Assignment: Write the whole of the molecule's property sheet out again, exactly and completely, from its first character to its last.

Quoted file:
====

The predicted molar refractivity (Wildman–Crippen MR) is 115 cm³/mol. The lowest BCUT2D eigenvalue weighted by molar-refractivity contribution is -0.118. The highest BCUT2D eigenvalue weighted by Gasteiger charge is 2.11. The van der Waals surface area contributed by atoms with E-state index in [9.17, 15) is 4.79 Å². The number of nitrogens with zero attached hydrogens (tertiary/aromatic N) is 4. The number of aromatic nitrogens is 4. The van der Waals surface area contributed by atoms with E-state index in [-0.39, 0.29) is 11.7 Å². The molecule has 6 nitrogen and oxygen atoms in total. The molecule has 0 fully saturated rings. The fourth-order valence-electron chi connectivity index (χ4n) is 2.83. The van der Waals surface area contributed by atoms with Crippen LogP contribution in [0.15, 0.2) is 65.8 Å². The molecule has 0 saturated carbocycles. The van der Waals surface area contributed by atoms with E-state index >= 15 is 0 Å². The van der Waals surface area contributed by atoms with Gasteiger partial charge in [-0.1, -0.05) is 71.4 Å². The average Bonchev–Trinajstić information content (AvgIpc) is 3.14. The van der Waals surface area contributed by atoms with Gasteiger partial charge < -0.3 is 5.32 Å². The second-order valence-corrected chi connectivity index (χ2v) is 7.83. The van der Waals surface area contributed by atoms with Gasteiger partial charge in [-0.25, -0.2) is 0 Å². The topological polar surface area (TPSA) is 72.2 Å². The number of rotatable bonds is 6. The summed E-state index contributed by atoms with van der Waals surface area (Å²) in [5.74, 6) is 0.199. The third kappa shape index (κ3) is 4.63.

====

The predicted molar refractivity (Wildman–Crippen MR) is 115 cm³/mol. The lowest BCUT2D eigenvalue weighted by molar-refractivity contribution is -0.118. The highest BCUT2D eigenvalue weighted by Gasteiger charge is 2.11. The van der Waals surface area contributed by atoms with E-state index in [9.17, 15) is 4.79 Å². The number of nitrogens with zero attached hydrogens (tertiary/aromatic N) is 4. The number of aromatic nitrogens is 4. The van der Waals surface area contributed by atoms with E-state index in [-0.39, 0.29) is 11.7 Å². The molecule has 6 nitrogen and oxygen atoms in total. The molecule has 0 fully saturated rings. The fourth-order valence-electron chi connectivity index (χ4n) is 2.83. The van der Waals surface area contributed by atoms with Crippen LogP contribution in [0.15, 0.2) is 65.8 Å². The molecule has 0 saturated carbocycles. The van der Waals surface area contributed by atoms with E-state index >= 15 is 0 Å². The van der Waals surface area contributed by atoms with Gasteiger partial charge in [-0.1, -0.05) is 71.4 Å². The average Bonchev–Trinajstić information content (AvgIpc) is 3.14. The van der Waals surface area contributed by atoms with Gasteiger partial charge < -0.3 is 5.32 Å². The second-order valence-corrected chi connectivity index (χ2v) is 7.83. The van der Waals surface area contributed by atoms with Gasteiger partial charge in [-0.25, -0.2) is 0 Å². The topological polar surface area (TPSA) is 72.2 Å². The number of rotatable bonds is 6. The summed E-state index contributed by atoms with van der Waals surface area (Å²) in [5.74, 6) is 0.199. The third kappa shape index (κ3) is 4.63.